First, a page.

In the historiography of Catalan culture, both the external continuity of the historiographical reflection and the internal discontinuity of such “reflections” are surprising. The History of institutions and the cultural movement in Catalonia (1900-1936) by Alexandre Galí is perhaps a good example of this.
The aim of this article is to present the Haskamot of Barcelona of 1354 in their political and legal context. These agreements were a response to the difficult situation faced by the Jews of the Crown of Aragon in the 14th c., when natural and human disasters threatened the survival of their communities. The target of this project was to assemble all the aljamas of the Crown in a supra-communal assembly of representatives. The drafters also wished to achieve a number a measures from the King and the Church improving the delicate situation of Catalan-Aragonese Jewry. These Haskamot, despite they did not succeed on their objectives, are a perfect starting point for any research on the legal and jurisdictional relations between Christians and Jews.
Late Medieval anti-Jewish violence is a well-known phenomenon, but its origins and institutionalization are still blurred and enigmatic. In thirteenth and fourteenth century Catalonia, the denouement of the increasing popular hostility against the Jewry was particularly dramatic. The seeds of violence were the result of a long and complex process of social, theological and political interactions. In this contribution, we will discuss the intellectual matrix of medieval anti-Semitism in Catalonia and its relationship with the rising of scholastics and with the theoretical foundations of Catalan politics. We will also approach its counterpart: the Jewish response to collective suffering.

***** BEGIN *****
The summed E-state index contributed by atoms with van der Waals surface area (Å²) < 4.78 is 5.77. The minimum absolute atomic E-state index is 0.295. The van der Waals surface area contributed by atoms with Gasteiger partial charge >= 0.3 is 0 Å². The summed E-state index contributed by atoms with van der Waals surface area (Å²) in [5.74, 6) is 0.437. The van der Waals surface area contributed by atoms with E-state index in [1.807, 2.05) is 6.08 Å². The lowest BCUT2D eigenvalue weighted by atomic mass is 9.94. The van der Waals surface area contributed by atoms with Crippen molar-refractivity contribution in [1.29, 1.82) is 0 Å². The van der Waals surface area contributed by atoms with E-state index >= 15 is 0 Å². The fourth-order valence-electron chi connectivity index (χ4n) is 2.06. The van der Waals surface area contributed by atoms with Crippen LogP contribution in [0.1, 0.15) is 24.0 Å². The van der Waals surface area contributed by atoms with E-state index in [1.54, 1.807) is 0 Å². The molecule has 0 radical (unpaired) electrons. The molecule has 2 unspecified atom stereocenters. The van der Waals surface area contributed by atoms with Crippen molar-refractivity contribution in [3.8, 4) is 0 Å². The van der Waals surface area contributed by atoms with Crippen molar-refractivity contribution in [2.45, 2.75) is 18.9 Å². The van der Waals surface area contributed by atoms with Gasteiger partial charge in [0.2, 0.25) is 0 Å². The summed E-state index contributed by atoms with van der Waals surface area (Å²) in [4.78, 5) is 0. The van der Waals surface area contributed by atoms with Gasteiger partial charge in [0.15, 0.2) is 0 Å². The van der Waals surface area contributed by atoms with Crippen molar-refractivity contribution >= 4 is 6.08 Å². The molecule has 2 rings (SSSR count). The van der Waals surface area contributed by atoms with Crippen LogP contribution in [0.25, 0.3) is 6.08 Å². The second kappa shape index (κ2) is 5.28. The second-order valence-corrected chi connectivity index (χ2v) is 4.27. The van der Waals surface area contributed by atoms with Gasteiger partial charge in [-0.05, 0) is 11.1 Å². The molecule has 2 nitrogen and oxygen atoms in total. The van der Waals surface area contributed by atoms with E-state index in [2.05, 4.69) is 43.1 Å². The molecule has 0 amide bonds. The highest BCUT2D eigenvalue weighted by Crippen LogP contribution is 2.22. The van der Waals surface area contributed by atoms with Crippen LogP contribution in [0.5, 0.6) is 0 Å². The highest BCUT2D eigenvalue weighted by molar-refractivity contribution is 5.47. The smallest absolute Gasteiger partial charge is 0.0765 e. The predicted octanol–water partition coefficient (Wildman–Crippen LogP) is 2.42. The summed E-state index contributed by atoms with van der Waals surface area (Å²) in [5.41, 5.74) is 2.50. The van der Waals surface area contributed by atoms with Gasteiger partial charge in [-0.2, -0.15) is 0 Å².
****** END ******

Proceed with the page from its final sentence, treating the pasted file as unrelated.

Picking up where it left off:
Renaissance humanist Joan Lluís Vives (Ioannes Lodouicus Viues) explained his views on Law, its origin, its elements, and its corruption mainly in the De disciplinis (1531). However, he had already outlined some relevant key notions in early works such as the Praefatio in Leges Ciceronis (1514) and, especially, the Aedes legum (1519). The aim of this article is twofold: on the one hand, to provide the reader with a succinct introduction to the latter work and, on the other hand, to identify some of its key concepts and describe their meaning.
Our goal is to investigate the extent of the appropriation, by hermeneutic phenomenology, of the concept of transcendental at work in descriptive psychology, where it plays the role of a universal principle of the constitutive genesis of intentionality. We aim to clarify how the very mode of operation of Husserlian phenomenology is crucial to the elaboration of fundamental ontology. Our hypothesis is that intentionality leads Heidegger to the discovery of time as a transcendental principle, of being as an a priori, and of comprehensibility that enables the signification of entities in general as a previous structure of the a priori.